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You can’t see it. You can’t smell it. So it’s not a problem. Right?

Think again. 

You may not be able to see radon gas, but it can cause serious health problems without you even realizing it. That’s why it’s so important to find out if there is radon in a home before you buy it. 

We’ve put together this guide to help you find out how to get radon testing during the home inspection process, so let’s get started! 

Is Radon Testing Part of a Home Inspection?

It depends. 

Many home inspectors will include this test as part of their inspection, but that’s not always true. You should ask the inspector in advance if they provide this service. 

If they do, make sure they’re actually licensed to perform this type of test. Otherwise, you might get someone who doesn’t really know what they’re doing, and you won’t be able to trust the test results. 

If they don’t, let them know you want a radon test. They’ll get in touch with a licensed company and contract them to do the job for you. 

Keep in mind, you might have to pay an additional fee if the radon test isn’t included in the initial inspection. The price won’t be high, but you should expect to pay anywhere between $100 to $350.

Is Getting a Radon Test Worth the Extra Money and Hassle?

Yes, yes, and yes again. 

Radon exposure is the second leading cause of lung cancer. It kills 21,000 people every year, and 2,900 of those people have never smoked a day in their lives. Buying and moving into a home that’s full of radon can be dangerous, so you should always test for radon before you finalize the purchase. 

You should continue to test your home for radon exposure every two years (at least). 

Can You Tell If a Home Has Radon Without Getting a Test?

Unfortunately, no. 

Radon is a colorless and odorless gas. You won’t see or even smell it even if there are high levels in your home. 

Some areas have higher radon levels than others, but that doesn’t mean your home isn’t at risk if you don’t live in one of these places. Radon comes from decaying uranium in the ground, which can be found anywhere. 

The gas gets into your home through cracks in the foundation and floor, through the pipes, through an exposed crawlspace, and through basements (the biggest culprits). 

Symptoms of Radon Poisoning  

If you live with radon for a while, you might start to develop problems with your health. These can include things like: 

  • A cough that won’t go away (in severe cases, you may even cough up blood) 
  • Wheezing 
  • Shortness of breath 
  • Getting serious infections, such as bronchitis and pneumonia, often 
  • Fatigue 
  • Hoarse voice
  • Chest pain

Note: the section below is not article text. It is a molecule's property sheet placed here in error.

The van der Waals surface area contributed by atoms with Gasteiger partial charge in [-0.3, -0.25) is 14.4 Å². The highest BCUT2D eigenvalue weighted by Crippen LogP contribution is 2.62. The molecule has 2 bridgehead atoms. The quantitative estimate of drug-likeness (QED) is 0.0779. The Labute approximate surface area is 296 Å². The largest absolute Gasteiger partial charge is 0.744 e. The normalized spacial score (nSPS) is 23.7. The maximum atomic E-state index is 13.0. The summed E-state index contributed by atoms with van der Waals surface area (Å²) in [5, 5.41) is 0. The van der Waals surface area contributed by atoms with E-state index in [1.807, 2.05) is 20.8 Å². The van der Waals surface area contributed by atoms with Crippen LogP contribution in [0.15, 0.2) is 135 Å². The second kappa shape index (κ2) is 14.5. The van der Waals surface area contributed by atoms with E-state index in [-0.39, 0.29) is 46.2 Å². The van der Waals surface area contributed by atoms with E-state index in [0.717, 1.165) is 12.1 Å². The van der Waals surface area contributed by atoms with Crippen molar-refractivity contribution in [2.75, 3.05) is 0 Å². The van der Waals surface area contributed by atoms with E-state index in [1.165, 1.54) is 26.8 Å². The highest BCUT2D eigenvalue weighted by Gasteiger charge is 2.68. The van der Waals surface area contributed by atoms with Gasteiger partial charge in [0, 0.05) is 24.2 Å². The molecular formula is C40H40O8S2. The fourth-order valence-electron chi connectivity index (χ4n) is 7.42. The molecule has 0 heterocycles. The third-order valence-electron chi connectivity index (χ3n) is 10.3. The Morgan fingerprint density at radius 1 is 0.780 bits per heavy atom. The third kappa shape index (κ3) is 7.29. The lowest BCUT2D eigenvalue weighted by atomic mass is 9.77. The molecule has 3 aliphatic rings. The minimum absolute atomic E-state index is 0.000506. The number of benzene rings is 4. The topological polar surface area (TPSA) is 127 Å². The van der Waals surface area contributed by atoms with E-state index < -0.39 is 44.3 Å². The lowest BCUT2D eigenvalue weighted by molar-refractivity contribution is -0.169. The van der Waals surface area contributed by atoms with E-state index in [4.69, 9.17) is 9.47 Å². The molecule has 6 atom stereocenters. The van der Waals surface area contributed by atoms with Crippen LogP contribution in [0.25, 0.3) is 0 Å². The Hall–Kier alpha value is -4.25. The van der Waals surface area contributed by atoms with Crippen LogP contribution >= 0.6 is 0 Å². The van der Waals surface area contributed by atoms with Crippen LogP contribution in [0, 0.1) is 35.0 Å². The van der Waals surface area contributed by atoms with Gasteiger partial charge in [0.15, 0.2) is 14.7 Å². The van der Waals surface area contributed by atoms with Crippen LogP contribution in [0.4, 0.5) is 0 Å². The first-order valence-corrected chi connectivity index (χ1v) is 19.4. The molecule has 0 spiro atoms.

• Lack of apatite, often leading to weight loss 

These symptoms can relate to a number of health issues, so it can be hard to recognize them as radon poisoning. Because of this, you should get medical attention right away for these things, even if they’re minor. Your doctor will be able to let you know if you’re dealing with radon exposure. 

Did the doctor not mention radon?

If you’re worried about radon exposure, it’s a good idea to schedule a test anyway. It’s always better to spend the extra money to ensure the safety of you and your family. Spending a bit of money now is cheaper than dealing with a dangerous and expensive medical condition later. 

How Long Does a Radon Test Take?

A typical radon test takes about 48 hours, so you won’t know the radon level in your home the same day as the inspection. Here’s what you can expect during the process. 

The Setup 

Your Radon Gas Measurement Specialist will start by setting up a device called a CRM, or continuous radon monitor. They’ll leave this small box somewhere in your home (based on the home design and other considerations), usually in the basement if you have one. This will only take a few minutes. 

The Wait 

Over the next 48 hours, the CRM will measure the levels of radon in the home. The specialist may tell you not to open nearby windows or give you other instructions. For the most part, though, you should be able to keep living your daily life as you normally would. 

But don’t touch the CRM. Messing with it could cause problems, so just let it sit and do its thing. 

The Results 

After 48 hours have passed, the specialist will return to your home and review the test results. They’ll then let you know if you have any radon in your home and, if so, whether or not the levels are high enough to be dangerous. If they are, they’ll be able to tell you what steps to take next. 

Use this time to ask plenty of questions. If you have any concerns about radon, the specialist will be able to explain everything in detail and let you know how to stay safe. 

Never Skip Radon Testing During a Home Inspection 

Radon testing is usually a part of most home inspections, but if your home inspector doesn’t offer this service, request it. They’ll contract a licensed company to give you the test instead. 

Never skip this test. Otherwise, you could end up moving into a dangerous home. 

Still hesitant about spending money on a home inspection? Make sure you take a look at this guide to learn why it’s always 100% worth the cost.